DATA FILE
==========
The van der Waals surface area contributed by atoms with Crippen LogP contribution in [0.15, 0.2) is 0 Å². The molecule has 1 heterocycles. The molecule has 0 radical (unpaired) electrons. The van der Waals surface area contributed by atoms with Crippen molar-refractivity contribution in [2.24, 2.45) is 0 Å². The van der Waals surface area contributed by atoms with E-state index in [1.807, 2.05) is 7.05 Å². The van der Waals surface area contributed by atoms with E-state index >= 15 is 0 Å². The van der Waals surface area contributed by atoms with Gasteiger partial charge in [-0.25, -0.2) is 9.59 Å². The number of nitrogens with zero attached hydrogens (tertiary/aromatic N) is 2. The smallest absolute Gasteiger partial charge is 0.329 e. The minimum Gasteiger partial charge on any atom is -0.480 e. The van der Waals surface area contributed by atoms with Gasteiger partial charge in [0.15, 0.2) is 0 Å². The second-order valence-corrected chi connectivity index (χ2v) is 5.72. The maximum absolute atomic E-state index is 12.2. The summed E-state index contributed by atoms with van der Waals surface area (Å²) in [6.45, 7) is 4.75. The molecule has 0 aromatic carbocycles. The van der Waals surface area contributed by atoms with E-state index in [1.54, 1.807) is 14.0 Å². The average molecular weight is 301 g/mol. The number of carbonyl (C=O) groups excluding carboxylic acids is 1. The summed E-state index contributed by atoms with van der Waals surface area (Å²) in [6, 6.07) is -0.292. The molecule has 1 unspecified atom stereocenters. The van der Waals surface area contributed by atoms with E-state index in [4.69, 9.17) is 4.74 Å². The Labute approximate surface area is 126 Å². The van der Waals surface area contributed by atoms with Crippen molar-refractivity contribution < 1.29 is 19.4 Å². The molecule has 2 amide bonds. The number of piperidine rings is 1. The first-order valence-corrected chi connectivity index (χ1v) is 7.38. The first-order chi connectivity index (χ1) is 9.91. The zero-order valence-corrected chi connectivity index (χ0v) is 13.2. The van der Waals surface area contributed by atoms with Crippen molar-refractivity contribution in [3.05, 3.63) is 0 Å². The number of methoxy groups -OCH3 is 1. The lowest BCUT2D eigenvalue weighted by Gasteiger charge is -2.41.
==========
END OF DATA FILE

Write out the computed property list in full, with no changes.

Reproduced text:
The van der Waals surface area contributed by atoms with Crippen LogP contribution in [0.15, 0.2) is 0 Å². The molecule has 1 heterocycles. The molecule has 0 radical (unpaired) electrons. The van der Waals surface area contributed by atoms with Crippen molar-refractivity contribution in [2.24, 2.45) is 0 Å². The van der Waals surface area contributed by atoms with E-state index in [1.807, 2.05) is 7.05 Å². The van der Waals surface area contributed by atoms with E-state index >= 15 is 0 Å². The van der Waals surface area contributed by atoms with Gasteiger partial charge in [-0.25, -0.2) is 9.59 Å². The number of nitrogens with zero attached hydrogens (tertiary/aromatic N) is 2. The smallest absolute Gasteiger partial charge is 0.329 e. The minimum Gasteiger partial charge on any atom is -0.480 e. The van der Waals surface area contributed by atoms with Gasteiger partial charge in [0.15, 0.2) is 0 Å². The second-order valence-corrected chi connectivity index (χ2v) is 5.72. The maximum absolute atomic E-state index is 12.2. The summed E-state index contributed by atoms with van der Waals surface area (Å²) in [6.45, 7) is 4.75. The molecule has 0 aromatic carbocycles. The van der Waals surface area contributed by atoms with E-state index in [1.54, 1.807) is 14.0 Å². The average molecular weight is 301 g/mol. The number of carbonyl (C=O) groups excluding carboxylic acids is 1. The summed E-state index contributed by atoms with van der Waals surface area (Å²) in [6, 6.07) is -0.292. The molecule has 1 unspecified atom stereocenters. The van der Waals surface area contributed by atoms with E-state index in [4.69, 9.17) is 4.74 Å². The Labute approximate surface area is 126 Å². The van der Waals surface area contributed by atoms with Crippen molar-refractivity contribution < 1.29 is 19.4 Å². The molecule has 2 amide bonds. The number of piperidine rings is 1. The first-order valence-corrected chi connectivity index (χ1v) is 7.38. The first-order chi connectivity index (χ1) is 9.91. The zero-order valence-corrected chi connectivity index (χ0v) is 13.2. The van der Waals surface area contributed by atoms with Crippen molar-refractivity contribution in [3.05, 3.63) is 0 Å². The number of methoxy groups -OCH3 is 1. The lowest BCUT2D eigenvalue weighted by Gasteiger charge is -2.41.